Osteoporosis and Osteoarthritis; Inevitabilities or Preventable Outcomes?

By: Gavin Ajami

      Osteoarthritis (OA) is a disease characterized by the deterioration and inflammation of the joints due to age, obesity, maligned bones, and overuse. As a result of this disease, painful symptoms ensue as the cartilaginous caps of long bones begin to wear down at the joints. Small cartilaginous pieces begin to break off into the synovial fluid of the joint capsule. This causes stimulation of the synovial membrane and uncomfortable swelling. Eventually painful bony spurs can form that grind on neighboring bone. Staying fit to avoid the buildup of unnecessary weight and icing joints can reduce joint strain and the risk of OA.  Daily exercise and integrating movement or stretching into your daily routine can help to minimize these Issues as well. By simply walking you are squeezing your synovial fluid through your joints to remove cartilaginous waste products via the synovial membrane; thus keeping your joints healthy and fresh.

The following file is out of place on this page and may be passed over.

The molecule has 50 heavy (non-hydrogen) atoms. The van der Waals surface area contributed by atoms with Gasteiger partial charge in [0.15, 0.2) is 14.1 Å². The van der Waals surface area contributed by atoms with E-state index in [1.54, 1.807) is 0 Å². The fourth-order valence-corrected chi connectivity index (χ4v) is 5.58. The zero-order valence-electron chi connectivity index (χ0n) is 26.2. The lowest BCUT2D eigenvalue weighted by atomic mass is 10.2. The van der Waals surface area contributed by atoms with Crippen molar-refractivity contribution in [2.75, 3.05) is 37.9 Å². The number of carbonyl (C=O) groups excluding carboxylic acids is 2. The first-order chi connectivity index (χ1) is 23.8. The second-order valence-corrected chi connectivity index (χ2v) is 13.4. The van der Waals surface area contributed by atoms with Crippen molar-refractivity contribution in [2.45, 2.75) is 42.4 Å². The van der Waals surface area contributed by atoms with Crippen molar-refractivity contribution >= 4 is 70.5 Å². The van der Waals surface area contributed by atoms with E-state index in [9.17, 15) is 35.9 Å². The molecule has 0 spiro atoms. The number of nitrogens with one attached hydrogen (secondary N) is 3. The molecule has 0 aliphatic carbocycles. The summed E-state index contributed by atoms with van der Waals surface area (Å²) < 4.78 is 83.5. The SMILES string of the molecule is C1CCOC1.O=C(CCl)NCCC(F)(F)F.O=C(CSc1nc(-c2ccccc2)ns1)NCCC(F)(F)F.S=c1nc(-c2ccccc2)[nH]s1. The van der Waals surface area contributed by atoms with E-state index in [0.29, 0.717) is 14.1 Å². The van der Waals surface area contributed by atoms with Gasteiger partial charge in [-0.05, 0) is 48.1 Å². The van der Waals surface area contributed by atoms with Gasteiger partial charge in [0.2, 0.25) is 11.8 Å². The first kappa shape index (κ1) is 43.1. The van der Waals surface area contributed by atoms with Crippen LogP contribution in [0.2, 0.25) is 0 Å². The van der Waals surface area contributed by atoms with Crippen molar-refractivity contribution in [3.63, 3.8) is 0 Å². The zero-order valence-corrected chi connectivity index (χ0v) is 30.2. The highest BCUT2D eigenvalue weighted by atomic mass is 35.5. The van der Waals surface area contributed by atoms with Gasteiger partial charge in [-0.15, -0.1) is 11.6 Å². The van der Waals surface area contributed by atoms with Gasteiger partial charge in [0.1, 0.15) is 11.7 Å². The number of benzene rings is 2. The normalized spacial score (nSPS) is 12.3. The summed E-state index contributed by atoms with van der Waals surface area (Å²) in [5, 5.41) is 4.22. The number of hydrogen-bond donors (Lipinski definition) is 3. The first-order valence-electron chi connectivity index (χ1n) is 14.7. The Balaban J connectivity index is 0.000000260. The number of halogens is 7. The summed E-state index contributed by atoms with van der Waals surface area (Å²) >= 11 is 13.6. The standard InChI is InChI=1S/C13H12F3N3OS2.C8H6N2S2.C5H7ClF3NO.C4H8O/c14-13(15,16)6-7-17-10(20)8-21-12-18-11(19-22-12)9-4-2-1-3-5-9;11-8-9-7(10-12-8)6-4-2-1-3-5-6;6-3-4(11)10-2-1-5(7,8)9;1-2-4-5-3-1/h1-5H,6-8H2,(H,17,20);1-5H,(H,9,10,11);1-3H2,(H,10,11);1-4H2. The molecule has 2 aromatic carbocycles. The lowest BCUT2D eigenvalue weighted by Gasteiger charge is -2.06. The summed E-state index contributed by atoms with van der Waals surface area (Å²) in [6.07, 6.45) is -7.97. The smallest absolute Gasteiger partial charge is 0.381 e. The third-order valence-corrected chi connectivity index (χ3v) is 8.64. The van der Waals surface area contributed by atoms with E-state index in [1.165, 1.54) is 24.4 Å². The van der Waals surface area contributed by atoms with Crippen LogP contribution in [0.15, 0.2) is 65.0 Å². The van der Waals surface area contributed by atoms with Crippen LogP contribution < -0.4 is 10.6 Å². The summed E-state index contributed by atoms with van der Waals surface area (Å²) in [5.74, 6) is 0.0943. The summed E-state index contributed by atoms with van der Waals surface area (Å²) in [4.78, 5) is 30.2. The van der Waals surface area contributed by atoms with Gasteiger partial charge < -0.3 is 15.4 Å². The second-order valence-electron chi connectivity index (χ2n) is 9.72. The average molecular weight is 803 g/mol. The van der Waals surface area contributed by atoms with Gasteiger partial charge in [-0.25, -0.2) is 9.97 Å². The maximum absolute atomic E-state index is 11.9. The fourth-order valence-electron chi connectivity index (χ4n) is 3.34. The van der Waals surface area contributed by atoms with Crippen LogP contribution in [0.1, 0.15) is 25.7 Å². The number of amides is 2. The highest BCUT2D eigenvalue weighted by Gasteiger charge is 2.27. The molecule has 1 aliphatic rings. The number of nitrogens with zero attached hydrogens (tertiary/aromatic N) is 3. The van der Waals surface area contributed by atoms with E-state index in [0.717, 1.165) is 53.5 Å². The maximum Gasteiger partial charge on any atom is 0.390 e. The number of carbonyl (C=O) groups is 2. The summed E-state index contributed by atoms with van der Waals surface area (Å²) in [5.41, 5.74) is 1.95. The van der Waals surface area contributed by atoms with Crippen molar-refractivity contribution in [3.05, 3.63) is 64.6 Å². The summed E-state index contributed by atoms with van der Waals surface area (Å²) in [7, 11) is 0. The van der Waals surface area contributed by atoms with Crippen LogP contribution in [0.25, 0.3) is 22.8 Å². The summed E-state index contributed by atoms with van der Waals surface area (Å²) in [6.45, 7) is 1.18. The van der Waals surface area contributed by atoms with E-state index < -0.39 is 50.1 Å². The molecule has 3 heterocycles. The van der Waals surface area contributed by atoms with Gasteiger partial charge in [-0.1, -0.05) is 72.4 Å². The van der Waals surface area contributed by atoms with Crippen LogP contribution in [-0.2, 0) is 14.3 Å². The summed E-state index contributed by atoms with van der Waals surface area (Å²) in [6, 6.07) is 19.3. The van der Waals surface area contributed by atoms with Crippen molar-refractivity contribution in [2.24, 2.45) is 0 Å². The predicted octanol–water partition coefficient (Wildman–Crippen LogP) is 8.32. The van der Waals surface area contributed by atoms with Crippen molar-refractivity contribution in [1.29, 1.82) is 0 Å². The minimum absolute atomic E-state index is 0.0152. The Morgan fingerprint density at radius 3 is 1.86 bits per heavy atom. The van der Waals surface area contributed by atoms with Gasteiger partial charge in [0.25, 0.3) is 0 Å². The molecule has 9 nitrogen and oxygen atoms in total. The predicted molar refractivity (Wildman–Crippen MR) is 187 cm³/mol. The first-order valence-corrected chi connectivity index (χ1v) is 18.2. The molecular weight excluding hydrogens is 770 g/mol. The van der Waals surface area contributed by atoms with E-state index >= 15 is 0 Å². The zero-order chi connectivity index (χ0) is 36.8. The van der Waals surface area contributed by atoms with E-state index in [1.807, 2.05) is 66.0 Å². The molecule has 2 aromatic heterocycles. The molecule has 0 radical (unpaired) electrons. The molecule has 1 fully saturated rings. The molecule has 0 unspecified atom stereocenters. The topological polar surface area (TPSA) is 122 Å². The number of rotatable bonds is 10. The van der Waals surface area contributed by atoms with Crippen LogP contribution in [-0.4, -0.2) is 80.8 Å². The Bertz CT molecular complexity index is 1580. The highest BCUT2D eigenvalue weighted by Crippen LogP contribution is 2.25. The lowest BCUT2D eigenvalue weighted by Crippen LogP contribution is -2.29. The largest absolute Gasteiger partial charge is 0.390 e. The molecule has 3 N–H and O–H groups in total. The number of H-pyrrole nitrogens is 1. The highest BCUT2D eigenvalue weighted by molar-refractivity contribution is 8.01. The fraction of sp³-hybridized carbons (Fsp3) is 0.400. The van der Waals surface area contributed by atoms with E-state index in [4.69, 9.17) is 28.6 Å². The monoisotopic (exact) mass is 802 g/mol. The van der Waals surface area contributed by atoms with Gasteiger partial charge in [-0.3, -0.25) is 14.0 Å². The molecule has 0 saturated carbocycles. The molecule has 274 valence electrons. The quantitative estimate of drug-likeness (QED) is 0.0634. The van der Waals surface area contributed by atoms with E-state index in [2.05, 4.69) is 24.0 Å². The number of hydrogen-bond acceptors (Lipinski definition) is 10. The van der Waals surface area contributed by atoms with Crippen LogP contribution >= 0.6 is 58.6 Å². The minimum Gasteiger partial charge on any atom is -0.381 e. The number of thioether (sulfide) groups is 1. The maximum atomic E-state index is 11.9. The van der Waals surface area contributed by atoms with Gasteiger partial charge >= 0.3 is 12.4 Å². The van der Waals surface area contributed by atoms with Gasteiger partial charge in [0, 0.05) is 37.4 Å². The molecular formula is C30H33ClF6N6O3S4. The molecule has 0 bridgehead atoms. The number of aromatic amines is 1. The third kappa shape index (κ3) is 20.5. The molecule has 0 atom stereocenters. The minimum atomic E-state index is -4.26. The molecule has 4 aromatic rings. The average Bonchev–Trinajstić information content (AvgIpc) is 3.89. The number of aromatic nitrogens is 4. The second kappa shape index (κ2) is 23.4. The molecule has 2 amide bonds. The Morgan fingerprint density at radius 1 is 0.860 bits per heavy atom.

Osteoporosis, or “porous bone,” is a disease in which the bone becomes more fragile and susceptible to fractures, especially in the hips and spine. Bone is made of the mineral calcium and the fibrous protein collagen, which respectively provide strength and flexibility. However, your bone is constantly changing and remodeling itself. We obtain our peak bone mass at the age of 25, and women are four times as likely to be affected by this disease. The aging process causes us to break down bone faster than it can be made and osteoporosis causes the spongy bone, at the ends of your diaphysis, to acquire more holes at larger sizes, thus quietly undermining their structure over time.  This is why it is so important to properly supplement your diet with calcium and vitamin D. We actually need vitamin D to absorb the calcium from our GI tract into our bones. Decreases in bone density with age, weight loss, or hormonal deficiencies, such as low testosterone levels or low estrogen levels after menopause, contribute greatly to your susceptibility to these diseases. Lifestyle choices such as weight bearing exercise and sustaining from smoking can also serve to increase bone density or prevent osteoporosis. Essentially, if you take care of your body, it will take care of you.

Read more: http://health.usnews.com/health-conditions/bone-joint-health

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